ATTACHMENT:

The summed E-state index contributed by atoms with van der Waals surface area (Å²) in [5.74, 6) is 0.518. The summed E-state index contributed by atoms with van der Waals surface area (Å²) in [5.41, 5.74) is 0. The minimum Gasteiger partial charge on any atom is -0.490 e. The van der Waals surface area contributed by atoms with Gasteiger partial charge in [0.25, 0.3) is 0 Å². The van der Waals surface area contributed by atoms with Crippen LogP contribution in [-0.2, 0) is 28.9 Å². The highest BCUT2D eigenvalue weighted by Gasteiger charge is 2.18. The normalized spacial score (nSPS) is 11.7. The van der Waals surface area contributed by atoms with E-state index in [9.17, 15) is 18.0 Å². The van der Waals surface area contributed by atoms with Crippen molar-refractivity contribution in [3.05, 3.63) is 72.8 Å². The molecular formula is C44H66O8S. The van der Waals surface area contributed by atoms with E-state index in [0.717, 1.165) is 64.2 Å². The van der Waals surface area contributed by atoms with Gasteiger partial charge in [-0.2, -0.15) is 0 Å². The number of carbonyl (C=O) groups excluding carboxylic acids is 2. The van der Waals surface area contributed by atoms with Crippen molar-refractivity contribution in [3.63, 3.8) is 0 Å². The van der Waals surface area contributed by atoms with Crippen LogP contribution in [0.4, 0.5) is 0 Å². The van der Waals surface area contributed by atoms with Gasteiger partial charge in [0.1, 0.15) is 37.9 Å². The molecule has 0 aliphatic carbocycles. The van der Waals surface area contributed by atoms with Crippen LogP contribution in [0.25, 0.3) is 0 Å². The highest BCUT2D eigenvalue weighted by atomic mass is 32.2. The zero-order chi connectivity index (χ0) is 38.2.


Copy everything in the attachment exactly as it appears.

The summed E-state index contributed by atoms with van der Waals surface area (Å²) in [5.74, 6) is 0.518. The summed E-state index contributed by atoms with van der Waals surface area (Å²) in [5.41, 5.74) is 0. The minimum Gasteiger partial charge on any atom is -0.490 e. The van der Waals surface area contributed by atoms with Gasteiger partial charge in [0.25, 0.3) is 0 Å². The van der Waals surface area contributed by atoms with Crippen LogP contribution in [-0.2, 0) is 28.9 Å². The highest BCUT2D eigenvalue weighted by Gasteiger charge is 2.18. The normalized spacial score (nSPS) is 11.7. The van der Waals surface area contributed by atoms with E-state index in [9.17, 15) is 18.0 Å². The van der Waals surface area contributed by atoms with Crippen molar-refractivity contribution in [3.05, 3.63) is 72.8 Å². The molecular formula is C44H66O8S. The van der Waals surface area contributed by atoms with E-state index in [0.717, 1.165) is 64.2 Å². The van der Waals surface area contributed by atoms with Gasteiger partial charge in [-0.2, -0.15) is 0 Å². The number of carbonyl (C=O) groups excluding carboxylic acids is 2. The van der Waals surface area contributed by atoms with Crippen molar-refractivity contribution in [3.63, 3.8) is 0 Å². The van der Waals surface area contributed by atoms with Crippen LogP contribution in [0.4, 0.5) is 0 Å². The van der Waals surface area contributed by atoms with Gasteiger partial charge in [0.1, 0.15) is 37.9 Å². The molecule has 0 aliphatic carbocycles. The van der Waals surface area contributed by atoms with Crippen LogP contribution in [0.25, 0.3) is 0 Å². The highest BCUT2D eigenvalue weighted by atomic mass is 32.2. The zero-order chi connectivity index (χ0) is 38.2.